|Millennium:||1st millennium BC|
|188 BC by topic|
Year 188 BC was a year of the pre-Julian Roman calendar. At the time it was known as the Year of the Consulship of Messalla and Salinator (or, less frequently, year 566 Ab urbe condita). The denomination 188 BC for this year has been used since the early medieval period, when the Anno Domini calendar era became the prevalent method in Europe for naming years.
- The leader of the Achaean League, Philopoemen, enters northern Laconia with his army and a group of Spartan exiles. His army demolishes the wall that the former tyrant of Sparta, Nabis, has built around Sparta. Philopoemen then restores Spartan citizenship to the exiles and abolishes Spartan law, introducing Achaean law in its place. Sparta's role as a major power in Greece ends, while the Achaean League becomes the dominant power throughout the Peloponnese.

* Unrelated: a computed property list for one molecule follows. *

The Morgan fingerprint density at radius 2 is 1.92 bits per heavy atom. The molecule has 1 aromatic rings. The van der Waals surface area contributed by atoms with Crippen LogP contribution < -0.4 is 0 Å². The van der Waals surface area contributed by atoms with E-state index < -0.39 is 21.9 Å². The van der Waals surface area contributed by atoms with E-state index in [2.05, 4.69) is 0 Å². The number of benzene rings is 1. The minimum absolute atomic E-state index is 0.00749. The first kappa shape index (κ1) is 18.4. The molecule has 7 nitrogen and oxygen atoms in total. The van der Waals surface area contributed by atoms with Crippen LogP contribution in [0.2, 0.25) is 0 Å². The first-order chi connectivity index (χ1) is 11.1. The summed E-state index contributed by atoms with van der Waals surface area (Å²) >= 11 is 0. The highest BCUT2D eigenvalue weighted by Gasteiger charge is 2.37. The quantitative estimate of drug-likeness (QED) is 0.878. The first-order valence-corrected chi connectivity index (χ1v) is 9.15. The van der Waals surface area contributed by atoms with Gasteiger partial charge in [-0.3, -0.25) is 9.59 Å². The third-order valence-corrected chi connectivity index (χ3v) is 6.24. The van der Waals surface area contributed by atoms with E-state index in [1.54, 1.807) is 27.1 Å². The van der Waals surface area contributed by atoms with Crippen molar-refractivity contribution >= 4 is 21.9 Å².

- The continuing quarrels among the Greek cities and leagues increases the conviction in Rome that there will be no peace in Greece until Rome takes full control.
- Through the peace treaty of Apamea (in Phrygia), the Romans force the Seleucid king, Antiochus III, to surrender all his Greek and Anatolian possessions as far east as the Taurus Mountains, to pay 15,000 talents over a period of 12 years and to surrender to Rome the former Carthaginian general Hannibal, his elephants and his fleet, and furnish hostages, including the king's eldest son, Demetrius. Rome is now the master of the eastern Mediterranean while Antiochus III's empire is reduced to Syria, Mesopotamia, and western Iran.
- Hannibal flees via Crete to the court of King Prusias I of Bithynia who is engaged in warfare with Rome's ally, King Eumenes II of Pergamum.
- Following the peace of Apamea, Eumenes II receives the provinces of Phrygia, Lydia, Lycia, Pisidia, and Pamphylia from his Roman allies, as the Romans have no desire to actually administer territory in Hellenistic Anatolia but want to see a strong, friendly state in Anatolia as a buffer zone against any possible Seleucid expansion in the future.
- Jing of Han, emperor of the Chinese Han Dynasty, who will rule from 156 BC. During his reign, he will fight to curtail of power of the Chinese feudal princes (d. 141 BC)